Following the AIC Crop Marketing Sector’s campaign to phase out the long-established practice of buyer sampling of grain on-farm, major grain merchant businesses have stopped sending people to draw grain samples from farm stores.
The AIC said at the end of May that the use of temporary staff to take samples was a health and safety risk, while not being the most accurate or efficient way to obtain a sample. Rather, it believed industry developed guidance from the AHDB would ensure the drawing of representative samples by the grower. Glencore Agriculture says it adopted this policy in the UK over a decade ago.
Frontier Agriculture has confirmed that it is moving to a collection-only service for farm grain samples with immediate effect. “The sampling service we, and other, merchants have provided at harvest has predominantly been delivered by students on their summer break,” says its commercial director Nick Heald.
“Despite every possible precaution being taken, there have been a number of minor incidents involving samplers. Thankfully, nothing serious but nevertheless it highlights the risks involved in sending a colleague into an unfamiliar farm store to sample grain. Health and safety is Frontier’s number one priority. Therefore, in line with others in the industry and with AIC support, we are ceasing this practice.”
Openfield Agriculture has written to all its farmer members to let them know that from harvest 2020 it is supporting the wider industry move to a safer and more efficient method of grain sampling. “We have supported this move to help improve health and safety risks in our industry,” it says.
“Sending any third party onto a farm premises to work unsupervised and alone presents risk – in the event of an accident or injury, the business owner or farmer would be held responsible by the HSE for all breaches of health and safety on their premises,” continues a spokesman. “In addition, sampling grain in the current way is not the most efficient or accurate way to obtain a sample that is representative of the grain. Sampling spears can reach only part way through a heap and the level of variability in a store can be under-reported. Farmer self-sampling, particularly carried out as grain comes off the combine or dryer, provides a more representative sample of all their grain.”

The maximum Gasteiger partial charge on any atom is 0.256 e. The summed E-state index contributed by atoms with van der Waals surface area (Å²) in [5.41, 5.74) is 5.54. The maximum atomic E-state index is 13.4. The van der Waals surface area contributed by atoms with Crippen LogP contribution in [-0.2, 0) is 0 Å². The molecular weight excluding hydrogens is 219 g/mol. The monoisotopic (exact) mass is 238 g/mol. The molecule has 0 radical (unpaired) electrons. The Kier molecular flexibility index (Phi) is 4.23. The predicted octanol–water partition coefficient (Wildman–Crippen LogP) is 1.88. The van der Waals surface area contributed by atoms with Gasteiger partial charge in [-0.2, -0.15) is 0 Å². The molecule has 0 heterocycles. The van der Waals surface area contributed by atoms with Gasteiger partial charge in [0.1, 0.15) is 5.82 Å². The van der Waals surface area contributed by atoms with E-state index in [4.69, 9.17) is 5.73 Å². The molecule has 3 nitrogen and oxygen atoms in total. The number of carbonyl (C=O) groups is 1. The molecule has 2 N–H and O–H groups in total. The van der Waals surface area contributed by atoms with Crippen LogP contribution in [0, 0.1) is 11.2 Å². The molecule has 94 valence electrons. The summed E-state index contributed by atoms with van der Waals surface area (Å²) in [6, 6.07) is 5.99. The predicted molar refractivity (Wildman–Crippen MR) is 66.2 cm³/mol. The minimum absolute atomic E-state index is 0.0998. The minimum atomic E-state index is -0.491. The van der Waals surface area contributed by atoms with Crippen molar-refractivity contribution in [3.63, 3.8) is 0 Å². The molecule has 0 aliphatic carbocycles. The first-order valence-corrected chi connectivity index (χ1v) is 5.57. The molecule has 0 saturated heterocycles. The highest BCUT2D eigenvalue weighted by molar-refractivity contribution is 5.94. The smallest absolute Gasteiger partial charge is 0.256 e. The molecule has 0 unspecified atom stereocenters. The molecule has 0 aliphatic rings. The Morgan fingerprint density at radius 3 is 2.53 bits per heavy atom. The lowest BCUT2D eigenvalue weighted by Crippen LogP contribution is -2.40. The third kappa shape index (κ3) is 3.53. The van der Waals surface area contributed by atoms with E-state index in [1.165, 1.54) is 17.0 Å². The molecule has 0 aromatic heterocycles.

To encourage greater farmer sampling, Openfield is offering discounted grain spears.
ADM Agriculture has already ceased on farm sampling “for reasons similar to other merchants. Despite our excellent track record of training and equipping our samplers to carry out efficient sampling in the past, this activity is a significant risk in many ways. Driving to farms and actually sampling on farm are large risk factors, which can only be managed to a certain extent.”
All three businesses will continue to provide sample bags and full AHDB and company guidelines for drawing representative samples and collect the samples for analysis. Test results will be available via company online customer portals.
“We’ve spoken to many of our farmer customers about this change that we and other merchants are making to improve safety and we’ve received positive feedback from them,” concludes Mr Heald. “We’re grateful for our farmer customers’ support with this and of course we will be happy to provide them with any help they need to adapt this harvest via our network of farm traders.”